by Joseph Tramontana, PhD
Crown House Publishing, July 2011
“Do just once what others say you can’t do and you will never pay attention to their limitations again.”—James R. Cook
-from Sports Hypnosis, Appendix “Affirmations”
Sports Hypnosis In Practice, by Dr. Joseph Tramontana, is a delightful, candid and enormously useful book for clinicians working with athletes. Licensed clinical psychologist, and one time runner, sprinter and coach, Dr. Tramontana applies his clinical skills and imagination to the mental side of sports. He weaves together hypnotherapy techniques, elements from the culture of competitive athletics, and specific directions for uncovering meaningful personal imagery, to help athletes improve their performance.
Dr. Tramontana accomplishes this within a solid base of classical hypnotherapy technique and multi-level communications for unlocking potential. He writes in a direct, genuine, and first person style that lends itself to an appreciation to this interesting sub-specialty. He includes a variety of ideas in story-telling, interviews, affirmations, quotes, books, and movies that help with the process and enlivens the text for the reader.
“What I especially enjoy about working with athletes, young or older,” Joe explained to the Times, “is their extremely high motivation to improve.” Joe’s enjoyment of sports culture and his concern for the athletes emerge clearly in the text.
“… I find it to be a fun and exciting sub-area of my general psychological practice,” he writes in the Introduction. “Typically athletes are not coming to see me because of psychological disturbance; rather they are seeking self- improvement in their sport.”
“…The progress, gains, and successes are often quick, dramatic, and measurable,” he notes, a situation that makes this work a satisfying, upbeat area of clinical practice.
In Sports Hypnosis Dr. Tramontana provides specific directions and scripts, showing the reader how to modify techniques and suggestions for particular sports or particular athletes.
For instance, he explains the difference in the mental approach of a tennis player, who keeps moving, to that of a competitive golfer who has more than enough time to dwell on a mistake. The golfer “has more time to think between shots. If the previous shot was a bad one, this thinking can involve grappling with self-doubt, anxiety, fear of failure, and tension.”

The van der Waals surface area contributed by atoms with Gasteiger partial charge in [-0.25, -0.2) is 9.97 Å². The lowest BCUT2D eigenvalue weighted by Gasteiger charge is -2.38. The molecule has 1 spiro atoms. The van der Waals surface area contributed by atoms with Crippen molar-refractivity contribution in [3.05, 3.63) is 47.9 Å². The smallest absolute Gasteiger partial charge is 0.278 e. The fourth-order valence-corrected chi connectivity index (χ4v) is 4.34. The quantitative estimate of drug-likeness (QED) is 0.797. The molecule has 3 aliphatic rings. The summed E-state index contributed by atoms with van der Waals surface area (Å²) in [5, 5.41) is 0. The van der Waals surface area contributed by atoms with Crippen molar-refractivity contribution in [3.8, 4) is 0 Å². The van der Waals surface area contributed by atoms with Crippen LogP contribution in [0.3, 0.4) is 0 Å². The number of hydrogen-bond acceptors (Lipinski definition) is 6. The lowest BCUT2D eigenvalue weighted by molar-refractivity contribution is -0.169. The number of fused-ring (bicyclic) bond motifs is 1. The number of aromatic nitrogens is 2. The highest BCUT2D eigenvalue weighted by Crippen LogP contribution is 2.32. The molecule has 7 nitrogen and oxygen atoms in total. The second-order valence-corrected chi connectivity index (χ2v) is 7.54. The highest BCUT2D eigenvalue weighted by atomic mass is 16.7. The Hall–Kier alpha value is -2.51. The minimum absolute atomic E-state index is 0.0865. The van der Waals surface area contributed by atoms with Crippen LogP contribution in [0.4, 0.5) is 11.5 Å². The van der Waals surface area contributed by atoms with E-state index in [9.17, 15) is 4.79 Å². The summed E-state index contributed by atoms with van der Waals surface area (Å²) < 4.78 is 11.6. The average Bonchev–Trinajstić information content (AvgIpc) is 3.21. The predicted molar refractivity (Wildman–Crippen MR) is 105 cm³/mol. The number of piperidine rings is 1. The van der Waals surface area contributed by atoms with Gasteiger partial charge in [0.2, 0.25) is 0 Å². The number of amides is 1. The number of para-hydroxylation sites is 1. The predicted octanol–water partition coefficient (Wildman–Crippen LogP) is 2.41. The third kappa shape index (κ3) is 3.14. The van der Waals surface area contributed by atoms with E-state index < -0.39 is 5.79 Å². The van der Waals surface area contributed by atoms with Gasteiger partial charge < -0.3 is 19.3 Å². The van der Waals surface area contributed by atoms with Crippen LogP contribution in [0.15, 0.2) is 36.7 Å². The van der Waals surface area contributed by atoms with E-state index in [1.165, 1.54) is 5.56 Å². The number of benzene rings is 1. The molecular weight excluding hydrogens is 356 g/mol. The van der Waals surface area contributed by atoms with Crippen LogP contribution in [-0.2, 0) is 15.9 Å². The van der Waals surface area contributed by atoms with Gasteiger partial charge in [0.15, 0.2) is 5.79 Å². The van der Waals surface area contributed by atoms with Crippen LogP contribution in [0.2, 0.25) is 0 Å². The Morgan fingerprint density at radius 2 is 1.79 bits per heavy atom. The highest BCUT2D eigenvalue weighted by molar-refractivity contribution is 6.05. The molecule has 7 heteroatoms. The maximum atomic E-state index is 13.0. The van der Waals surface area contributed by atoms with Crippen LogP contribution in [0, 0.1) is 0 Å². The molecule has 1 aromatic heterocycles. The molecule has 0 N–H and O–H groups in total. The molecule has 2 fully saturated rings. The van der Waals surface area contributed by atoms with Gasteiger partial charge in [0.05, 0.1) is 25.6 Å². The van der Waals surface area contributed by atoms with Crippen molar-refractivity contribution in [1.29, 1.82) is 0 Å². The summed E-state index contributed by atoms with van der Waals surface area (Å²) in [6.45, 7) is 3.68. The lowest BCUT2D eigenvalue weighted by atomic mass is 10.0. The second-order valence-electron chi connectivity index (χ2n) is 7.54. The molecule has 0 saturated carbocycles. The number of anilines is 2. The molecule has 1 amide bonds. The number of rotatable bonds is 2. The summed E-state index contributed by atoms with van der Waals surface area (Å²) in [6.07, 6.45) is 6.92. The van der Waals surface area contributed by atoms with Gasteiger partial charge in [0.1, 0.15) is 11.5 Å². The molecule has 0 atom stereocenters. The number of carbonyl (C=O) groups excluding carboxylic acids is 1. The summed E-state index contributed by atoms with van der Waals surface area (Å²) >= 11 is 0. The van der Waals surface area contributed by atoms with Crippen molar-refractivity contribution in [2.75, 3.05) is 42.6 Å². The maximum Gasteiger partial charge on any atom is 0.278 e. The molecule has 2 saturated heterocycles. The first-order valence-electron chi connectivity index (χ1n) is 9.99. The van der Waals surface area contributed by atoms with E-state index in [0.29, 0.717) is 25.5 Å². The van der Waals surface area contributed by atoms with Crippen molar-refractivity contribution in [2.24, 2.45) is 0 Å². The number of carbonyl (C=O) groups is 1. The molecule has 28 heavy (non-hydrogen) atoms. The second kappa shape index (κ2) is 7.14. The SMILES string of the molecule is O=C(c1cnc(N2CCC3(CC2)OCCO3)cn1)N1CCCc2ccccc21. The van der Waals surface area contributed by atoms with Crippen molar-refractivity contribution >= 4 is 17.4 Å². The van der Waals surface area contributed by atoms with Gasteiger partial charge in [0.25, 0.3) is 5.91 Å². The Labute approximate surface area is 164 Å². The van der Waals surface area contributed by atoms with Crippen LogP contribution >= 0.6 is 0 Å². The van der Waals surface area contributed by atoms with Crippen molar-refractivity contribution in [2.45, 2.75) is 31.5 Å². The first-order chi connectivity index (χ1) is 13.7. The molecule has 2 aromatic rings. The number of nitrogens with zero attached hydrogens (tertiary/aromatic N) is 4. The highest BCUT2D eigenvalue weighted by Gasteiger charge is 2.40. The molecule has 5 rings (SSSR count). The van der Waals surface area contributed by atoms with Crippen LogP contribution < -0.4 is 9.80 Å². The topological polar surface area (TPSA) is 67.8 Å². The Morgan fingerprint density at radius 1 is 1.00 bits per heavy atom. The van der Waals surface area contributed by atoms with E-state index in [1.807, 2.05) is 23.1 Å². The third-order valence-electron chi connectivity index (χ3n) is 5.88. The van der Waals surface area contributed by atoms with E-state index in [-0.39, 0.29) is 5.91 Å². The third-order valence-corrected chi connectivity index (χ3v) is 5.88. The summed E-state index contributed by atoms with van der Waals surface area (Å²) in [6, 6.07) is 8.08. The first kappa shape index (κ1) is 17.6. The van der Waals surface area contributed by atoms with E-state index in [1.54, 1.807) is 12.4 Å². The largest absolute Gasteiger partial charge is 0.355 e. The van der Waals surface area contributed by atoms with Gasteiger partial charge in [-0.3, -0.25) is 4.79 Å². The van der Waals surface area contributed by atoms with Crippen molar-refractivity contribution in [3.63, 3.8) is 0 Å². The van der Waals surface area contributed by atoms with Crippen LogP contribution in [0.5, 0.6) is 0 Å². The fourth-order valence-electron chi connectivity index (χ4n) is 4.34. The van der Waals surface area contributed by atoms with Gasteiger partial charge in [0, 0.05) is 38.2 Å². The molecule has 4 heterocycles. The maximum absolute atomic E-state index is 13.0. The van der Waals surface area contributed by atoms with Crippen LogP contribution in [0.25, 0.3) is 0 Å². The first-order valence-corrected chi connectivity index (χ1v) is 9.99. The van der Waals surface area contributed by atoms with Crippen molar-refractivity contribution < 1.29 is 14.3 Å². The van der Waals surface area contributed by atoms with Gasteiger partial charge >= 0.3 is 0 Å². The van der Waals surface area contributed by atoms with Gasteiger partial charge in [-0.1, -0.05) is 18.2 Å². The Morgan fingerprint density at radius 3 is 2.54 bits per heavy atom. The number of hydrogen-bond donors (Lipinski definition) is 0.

In another example, Joe presents a case with a young gymnast who had fallen and who finds it impossible to perform the same move unless her coach is near the bar. “Hypno- projection was then utilized to review performing the skills perfectly in the past (age regression),” Joe writes. “…and then seeing herself doing them perfectly in the future (future projection).” Next, he used scripts involving an approach for “rehearsing future performance.” And finally, “…the client was told to ask the coach to move a little further away each day and to practice these
techniques at home.” In a short time the gymnast was back performing comfortably.
The directions and scripts are enhanced by a set of interviews with coaches and athletes, including Brian Kinchen, former LSU football star and NFL tight end and long snapper. Also included is LSU women’s tennis coach Tony Minnis, LSU’s women’s softball coach, Yvette Girouard, and LSU’s equestrian club team coach, Leaf Boswell.
Sports Hypnosis is complete with scientific links and references, successfully blending with the work of other sports psychology experts, information from researchers in human performance, and important techniques from other hypnotherapists.
As a former competitive runner and sprinter, and also a coach for marathoners, Joe demonstrates his insightful knowledge about the challenges and demands that athletes encounter. He brings together his knowledge of normal personality, clinical insight, and his awareness of the emotional demands that arise in a variety of competitive endeavors, to show how the clinician can uncover the cognitive psychology of the athletes’ beliefs.